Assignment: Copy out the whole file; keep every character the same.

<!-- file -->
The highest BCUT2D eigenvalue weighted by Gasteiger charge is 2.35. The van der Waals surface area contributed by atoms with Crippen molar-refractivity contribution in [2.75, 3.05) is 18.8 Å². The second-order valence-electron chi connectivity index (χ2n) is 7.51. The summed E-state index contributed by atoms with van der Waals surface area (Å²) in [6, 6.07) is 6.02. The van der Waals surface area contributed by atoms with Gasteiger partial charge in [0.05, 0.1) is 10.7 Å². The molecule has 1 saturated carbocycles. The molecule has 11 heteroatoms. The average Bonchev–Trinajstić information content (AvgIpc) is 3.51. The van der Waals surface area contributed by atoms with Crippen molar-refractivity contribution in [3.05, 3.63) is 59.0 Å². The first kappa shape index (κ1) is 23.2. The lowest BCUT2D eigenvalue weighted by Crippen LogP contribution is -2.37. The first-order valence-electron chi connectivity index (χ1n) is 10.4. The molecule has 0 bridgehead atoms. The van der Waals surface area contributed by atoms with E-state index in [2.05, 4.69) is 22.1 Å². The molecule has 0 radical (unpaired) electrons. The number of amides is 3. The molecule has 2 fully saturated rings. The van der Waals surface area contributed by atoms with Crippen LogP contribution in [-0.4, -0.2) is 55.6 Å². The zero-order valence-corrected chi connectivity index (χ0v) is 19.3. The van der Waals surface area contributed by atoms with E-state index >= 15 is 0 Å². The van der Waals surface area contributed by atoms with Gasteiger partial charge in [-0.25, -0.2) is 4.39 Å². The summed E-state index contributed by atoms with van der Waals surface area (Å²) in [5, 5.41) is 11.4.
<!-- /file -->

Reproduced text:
The highest BCUT2D eigenvalue weighted by Gasteiger charge is 2.35. The van der Waals surface area contributed by atoms with Crippen molar-refractivity contribution in [2.75, 3.05) is 18.8 Å². The second-order valence-electron chi connectivity index (χ2n) is 7.51. The summed E-state index contributed by atoms with van der Waals surface area (Å²) in [6, 6.07) is 6.02. The van der Waals surface area contributed by atoms with Gasteiger partial charge in [0.05, 0.1) is 10.7 Å². The molecule has 1 saturated carbocycles. The molecule has 11 heteroatoms. The average Bonchev–Trinajstić information content (AvgIpc) is 3.51. The van der Waals surface area contributed by atoms with Crippen molar-refractivity contribution in [3.05, 3.63) is 59.0 Å². The first kappa shape index (κ1) is 23.2. The lowest BCUT2D eigenvalue weighted by Crippen LogP contribution is -2.37. The first-order valence-electron chi connectivity index (χ1n) is 10.4. The molecule has 0 bridgehead atoms. The van der Waals surface area contributed by atoms with E-state index in [2.05, 4.69) is 22.1 Å². The molecule has 0 radical (unpaired) electrons. The number of amides is 3. The molecule has 2 fully saturated rings. The van der Waals surface area contributed by atoms with Crippen LogP contribution in [-0.4, -0.2) is 55.6 Å². The zero-order valence-corrected chi connectivity index (χ0v) is 19.3. The van der Waals surface area contributed by atoms with E-state index >= 15 is 0 Å². The van der Waals surface area contributed by atoms with Gasteiger partial charge in [-0.25, -0.2) is 4.39 Å². The summed E-state index contributed by atoms with van der Waals surface area (Å²) in [5, 5.41) is 11.4.